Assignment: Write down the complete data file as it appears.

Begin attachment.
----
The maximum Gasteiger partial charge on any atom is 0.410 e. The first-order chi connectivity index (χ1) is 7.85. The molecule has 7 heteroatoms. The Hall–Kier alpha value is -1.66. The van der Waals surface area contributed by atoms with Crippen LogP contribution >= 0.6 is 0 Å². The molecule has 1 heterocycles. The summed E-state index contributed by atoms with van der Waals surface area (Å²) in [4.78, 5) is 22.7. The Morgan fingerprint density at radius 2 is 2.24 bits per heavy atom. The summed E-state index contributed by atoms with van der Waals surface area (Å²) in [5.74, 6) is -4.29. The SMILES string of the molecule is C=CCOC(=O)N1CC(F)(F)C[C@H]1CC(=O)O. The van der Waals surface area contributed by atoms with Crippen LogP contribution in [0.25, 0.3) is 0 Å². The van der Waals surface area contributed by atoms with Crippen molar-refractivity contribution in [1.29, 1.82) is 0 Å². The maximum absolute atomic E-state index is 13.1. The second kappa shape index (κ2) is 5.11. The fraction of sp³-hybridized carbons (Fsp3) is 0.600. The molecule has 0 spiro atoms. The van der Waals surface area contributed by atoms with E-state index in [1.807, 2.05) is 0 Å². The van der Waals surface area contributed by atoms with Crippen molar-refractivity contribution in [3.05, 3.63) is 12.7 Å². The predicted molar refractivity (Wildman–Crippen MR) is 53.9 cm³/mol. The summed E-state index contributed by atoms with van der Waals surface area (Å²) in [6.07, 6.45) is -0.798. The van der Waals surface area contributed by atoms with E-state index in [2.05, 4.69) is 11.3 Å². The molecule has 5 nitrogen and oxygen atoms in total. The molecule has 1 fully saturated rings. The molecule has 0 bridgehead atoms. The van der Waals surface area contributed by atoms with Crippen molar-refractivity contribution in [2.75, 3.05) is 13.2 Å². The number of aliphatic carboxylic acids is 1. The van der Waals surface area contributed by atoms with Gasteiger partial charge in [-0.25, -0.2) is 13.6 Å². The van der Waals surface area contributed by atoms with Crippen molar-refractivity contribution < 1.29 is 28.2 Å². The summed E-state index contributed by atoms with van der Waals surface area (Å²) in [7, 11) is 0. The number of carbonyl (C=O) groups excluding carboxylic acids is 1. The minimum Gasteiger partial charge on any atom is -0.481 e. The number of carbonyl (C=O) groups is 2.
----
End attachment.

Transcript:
The maximum Gasteiger partial charge on any atom is 0.410 e. The first-order chi connectivity index (χ1) is 7.85. The molecule has 7 heteroatoms. The Hall–Kier alpha value is -1.66. The van der Waals surface area contributed by atoms with Crippen LogP contribution >= 0.6 is 0 Å². The molecule has 1 heterocycles. The summed E-state index contributed by atoms with van der Waals surface area (Å²) in [4.78, 5) is 22.7. The Morgan fingerprint density at radius 2 is 2.24 bits per heavy atom. The summed E-state index contributed by atoms with van der Waals surface area (Å²) in [5.74, 6) is -4.29. The SMILES string of the molecule is C=CCOC(=O)N1CC(F)(F)C[C@H]1CC(=O)O. The van der Waals surface area contributed by atoms with Crippen LogP contribution in [0.25, 0.3) is 0 Å². The van der Waals surface area contributed by atoms with Crippen molar-refractivity contribution in [1.29, 1.82) is 0 Å². The maximum absolute atomic E-state index is 13.1. The second kappa shape index (κ2) is 5.11. The fraction of sp³-hybridized carbons (Fsp3) is 0.600. The molecule has 0 spiro atoms. The van der Waals surface area contributed by atoms with E-state index in [1.807, 2.05) is 0 Å². The van der Waals surface area contributed by atoms with Crippen molar-refractivity contribution in [3.05, 3.63) is 12.7 Å². The predicted molar refractivity (Wildman–Crippen MR) is 53.9 cm³/mol. The summed E-state index contributed by atoms with van der Waals surface area (Å²) in [6.07, 6.45) is -0.798. The van der Waals surface area contributed by atoms with E-state index in [2.05, 4.69) is 11.3 Å². The molecule has 5 nitrogen and oxygen atoms in total. The molecule has 1 fully saturated rings. The molecule has 0 bridgehead atoms. The van der Waals surface area contributed by atoms with Crippen molar-refractivity contribution in [2.75, 3.05) is 13.2 Å². The number of aliphatic carboxylic acids is 1. The van der Waals surface area contributed by atoms with Gasteiger partial charge in [-0.25, -0.2) is 13.6 Å². The van der Waals surface area contributed by atoms with Crippen molar-refractivity contribution < 1.29 is 28.2 Å². The summed E-state index contributed by atoms with van der Waals surface area (Å²) in [7, 11) is 0. The number of carbonyl (C=O) groups excluding carboxylic acids is 1. The minimum Gasteiger partial charge on any atom is -0.481 e. The number of carbonyl (C=O) groups is 2.